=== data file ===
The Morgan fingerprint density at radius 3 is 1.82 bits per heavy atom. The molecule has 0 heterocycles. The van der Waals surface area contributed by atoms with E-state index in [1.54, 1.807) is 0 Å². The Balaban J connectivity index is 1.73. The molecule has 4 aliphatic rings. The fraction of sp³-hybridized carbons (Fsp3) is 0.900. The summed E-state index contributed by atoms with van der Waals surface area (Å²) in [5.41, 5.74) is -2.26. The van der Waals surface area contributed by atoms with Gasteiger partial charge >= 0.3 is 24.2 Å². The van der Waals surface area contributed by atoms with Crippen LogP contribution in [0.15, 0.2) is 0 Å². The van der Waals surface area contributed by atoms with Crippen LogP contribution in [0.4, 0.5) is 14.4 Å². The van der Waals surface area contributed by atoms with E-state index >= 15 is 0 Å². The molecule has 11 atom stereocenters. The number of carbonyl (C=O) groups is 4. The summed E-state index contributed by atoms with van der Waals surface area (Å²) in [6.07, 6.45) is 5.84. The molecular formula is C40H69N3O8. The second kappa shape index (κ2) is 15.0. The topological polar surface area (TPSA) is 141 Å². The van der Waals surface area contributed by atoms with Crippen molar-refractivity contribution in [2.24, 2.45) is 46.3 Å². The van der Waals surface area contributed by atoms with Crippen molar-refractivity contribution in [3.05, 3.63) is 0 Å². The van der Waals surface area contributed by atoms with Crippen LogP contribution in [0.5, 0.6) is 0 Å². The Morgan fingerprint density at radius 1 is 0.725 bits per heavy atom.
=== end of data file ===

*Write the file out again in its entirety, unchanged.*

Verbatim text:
The Morgan fingerprint density at radius 3 is 1.82 bits per heavy atom. The molecule has 0 heterocycles. The van der Waals surface area contributed by atoms with E-state index in [1.54, 1.807) is 0 Å². The Balaban J connectivity index is 1.73. The molecule has 4 aliphatic rings. The fraction of sp³-hybridized carbons (Fsp3) is 0.900. The summed E-state index contributed by atoms with van der Waals surface area (Å²) in [5.41, 5.74) is -2.26. The van der Waals surface area contributed by atoms with Gasteiger partial charge >= 0.3 is 24.2 Å². The van der Waals surface area contributed by atoms with Crippen LogP contribution in [0.15, 0.2) is 0 Å². The van der Waals surface area contributed by atoms with Crippen LogP contribution in [0.4, 0.5) is 14.4 Å². The van der Waals surface area contributed by atoms with E-state index >= 15 is 0 Å². The molecule has 11 atom stereocenters. The number of carbonyl (C=O) groups is 4. The summed E-state index contributed by atoms with van der Waals surface area (Å²) in [6.07, 6.45) is 5.84. The molecular formula is C40H69N3O8. The second kappa shape index (κ2) is 15.0. The topological polar surface area (TPSA) is 141 Å². The van der Waals surface area contributed by atoms with Crippen molar-refractivity contribution in [2.24, 2.45) is 46.3 Å². The van der Waals surface area contributed by atoms with Crippen molar-refractivity contribution in [3.05, 3.63) is 0 Å². The van der Waals surface area contributed by atoms with Crippen LogP contribution in [0.5, 0.6) is 0 Å². The Morgan fingerprint density at radius 1 is 0.725 bits per heavy atom.